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Yang Kuei Fei

Yang Kuei Fei

Oda Mayumi

An item at Art Institute of Chicago

Yang Kuei Fei was the famous concubine of a Chinese emperor during the Tang dynasty (618-907). The emperor was so madly in love with her that he began ignoring his official duties. But he was forced to execute the beauty after she was blamed for a rebellion engineered by her family. The black and red in this print express the tension and violence associated with Yang Kuei Fei's fate. Oda Mayumi is known for creating robust and curvaceous female figures-goddesses or legendary beauties whose strength she endeavors to capture in her depictions of them.

A Sign of Things to Come: Prints by Japanese Women Artists after 1950

An exhibit at Art Institute of Chicago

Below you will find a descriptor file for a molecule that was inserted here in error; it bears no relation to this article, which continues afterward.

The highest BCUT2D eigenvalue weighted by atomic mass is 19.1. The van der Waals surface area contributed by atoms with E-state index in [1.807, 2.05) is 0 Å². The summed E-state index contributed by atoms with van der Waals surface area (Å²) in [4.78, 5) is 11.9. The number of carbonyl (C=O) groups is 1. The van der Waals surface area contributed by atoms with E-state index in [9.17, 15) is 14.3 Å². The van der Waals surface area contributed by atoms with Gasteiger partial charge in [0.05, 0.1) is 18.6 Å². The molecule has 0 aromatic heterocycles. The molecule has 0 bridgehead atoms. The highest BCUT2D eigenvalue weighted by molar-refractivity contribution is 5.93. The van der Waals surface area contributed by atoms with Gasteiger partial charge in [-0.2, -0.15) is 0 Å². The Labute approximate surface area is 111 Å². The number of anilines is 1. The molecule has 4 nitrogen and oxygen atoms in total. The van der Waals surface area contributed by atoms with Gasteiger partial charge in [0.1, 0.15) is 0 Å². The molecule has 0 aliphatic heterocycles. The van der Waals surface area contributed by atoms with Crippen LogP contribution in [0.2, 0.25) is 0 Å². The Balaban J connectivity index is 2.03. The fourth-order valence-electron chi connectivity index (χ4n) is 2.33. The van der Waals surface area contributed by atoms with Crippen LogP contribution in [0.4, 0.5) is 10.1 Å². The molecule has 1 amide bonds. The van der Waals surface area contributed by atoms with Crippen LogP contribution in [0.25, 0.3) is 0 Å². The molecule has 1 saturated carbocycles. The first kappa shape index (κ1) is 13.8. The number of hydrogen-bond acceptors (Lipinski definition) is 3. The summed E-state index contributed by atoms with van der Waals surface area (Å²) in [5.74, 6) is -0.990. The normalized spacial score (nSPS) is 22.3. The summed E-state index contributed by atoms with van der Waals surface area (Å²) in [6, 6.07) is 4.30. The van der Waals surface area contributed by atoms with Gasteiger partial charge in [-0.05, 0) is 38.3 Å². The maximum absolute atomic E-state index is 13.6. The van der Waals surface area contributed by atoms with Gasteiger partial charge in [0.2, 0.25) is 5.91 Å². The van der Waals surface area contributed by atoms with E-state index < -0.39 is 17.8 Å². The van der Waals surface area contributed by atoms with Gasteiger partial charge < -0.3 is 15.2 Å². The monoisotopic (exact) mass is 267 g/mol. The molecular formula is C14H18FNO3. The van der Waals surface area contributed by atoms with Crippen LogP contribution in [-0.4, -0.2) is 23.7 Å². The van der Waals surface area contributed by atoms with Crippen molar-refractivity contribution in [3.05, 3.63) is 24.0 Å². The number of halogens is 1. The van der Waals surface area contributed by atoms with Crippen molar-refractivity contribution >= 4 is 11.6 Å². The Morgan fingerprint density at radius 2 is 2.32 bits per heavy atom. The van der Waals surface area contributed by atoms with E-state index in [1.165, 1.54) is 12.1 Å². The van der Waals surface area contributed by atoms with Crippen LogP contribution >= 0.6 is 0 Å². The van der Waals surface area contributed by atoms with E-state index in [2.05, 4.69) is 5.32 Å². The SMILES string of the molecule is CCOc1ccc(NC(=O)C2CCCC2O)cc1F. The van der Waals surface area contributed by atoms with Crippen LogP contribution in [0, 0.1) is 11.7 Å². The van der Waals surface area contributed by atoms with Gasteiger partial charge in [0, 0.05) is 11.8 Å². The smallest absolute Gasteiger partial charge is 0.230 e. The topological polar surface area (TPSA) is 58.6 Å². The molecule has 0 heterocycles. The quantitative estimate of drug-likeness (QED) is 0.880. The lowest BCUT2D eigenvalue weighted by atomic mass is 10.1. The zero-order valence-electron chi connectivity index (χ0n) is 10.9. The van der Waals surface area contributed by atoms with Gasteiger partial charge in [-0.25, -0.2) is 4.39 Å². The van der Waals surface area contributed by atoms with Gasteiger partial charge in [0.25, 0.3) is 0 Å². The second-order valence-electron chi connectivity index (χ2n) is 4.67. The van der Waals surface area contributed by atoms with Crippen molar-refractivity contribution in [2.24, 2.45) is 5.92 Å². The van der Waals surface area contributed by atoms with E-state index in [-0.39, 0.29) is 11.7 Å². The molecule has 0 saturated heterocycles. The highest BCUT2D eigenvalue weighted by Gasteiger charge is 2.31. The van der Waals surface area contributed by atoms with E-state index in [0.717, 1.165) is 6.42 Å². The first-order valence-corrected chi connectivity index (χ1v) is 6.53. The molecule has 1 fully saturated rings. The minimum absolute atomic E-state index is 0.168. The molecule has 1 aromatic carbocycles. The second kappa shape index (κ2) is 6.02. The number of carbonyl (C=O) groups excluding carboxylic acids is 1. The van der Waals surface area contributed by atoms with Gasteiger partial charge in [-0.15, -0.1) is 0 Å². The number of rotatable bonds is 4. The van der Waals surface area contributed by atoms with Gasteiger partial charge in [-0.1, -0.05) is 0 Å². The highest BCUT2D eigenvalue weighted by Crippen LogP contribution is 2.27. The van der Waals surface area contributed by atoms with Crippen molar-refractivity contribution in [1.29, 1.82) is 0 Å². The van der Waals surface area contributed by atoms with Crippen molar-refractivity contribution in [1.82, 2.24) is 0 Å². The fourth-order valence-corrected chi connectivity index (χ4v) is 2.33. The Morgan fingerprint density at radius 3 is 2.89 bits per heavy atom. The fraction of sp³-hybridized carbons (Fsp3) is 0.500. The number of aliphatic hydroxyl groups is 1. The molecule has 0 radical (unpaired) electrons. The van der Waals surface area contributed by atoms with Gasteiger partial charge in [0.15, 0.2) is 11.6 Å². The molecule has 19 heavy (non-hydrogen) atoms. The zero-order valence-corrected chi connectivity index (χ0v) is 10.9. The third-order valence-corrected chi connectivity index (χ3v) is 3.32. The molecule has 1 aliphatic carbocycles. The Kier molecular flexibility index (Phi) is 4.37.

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Before 1950, women rarely played a part in the production of Japanese prints, which were largely commercial products. After World War II, however, some were drawn to the sosaku hanga (creative print) movement, which promoted printmaking as a form of artistic expression. In 1956 a small group of women printmakers created Jory Hanga Kyokai, an association that exhibited together for about ten years. Its members included Iwami Reika and Yoshida Chizuko, both of whom are well-known today and whose works appear in this exhibition. But despite some individual successes, female printmakers still make up a relatively small fraction of the artists active in Japan. Remarkably, the Yoshida family alone boasts three of the women represented in this display. Yoshida Fujio began to explore sensual abstracted floral themes in prints in 1950, at the age of 62. Her daughter-in-law, Yoshida Chizuko, trained as an abstract painter, but she expanded her practice in 1953 after her marriage. Yoshida Ayomi, the youngest of the three, creates the most conceptual works and views her prints primarily as records of her main focus: carving woodblocks. This exhibition features many works that the family gave to the Art Institute between 2011 and 2019.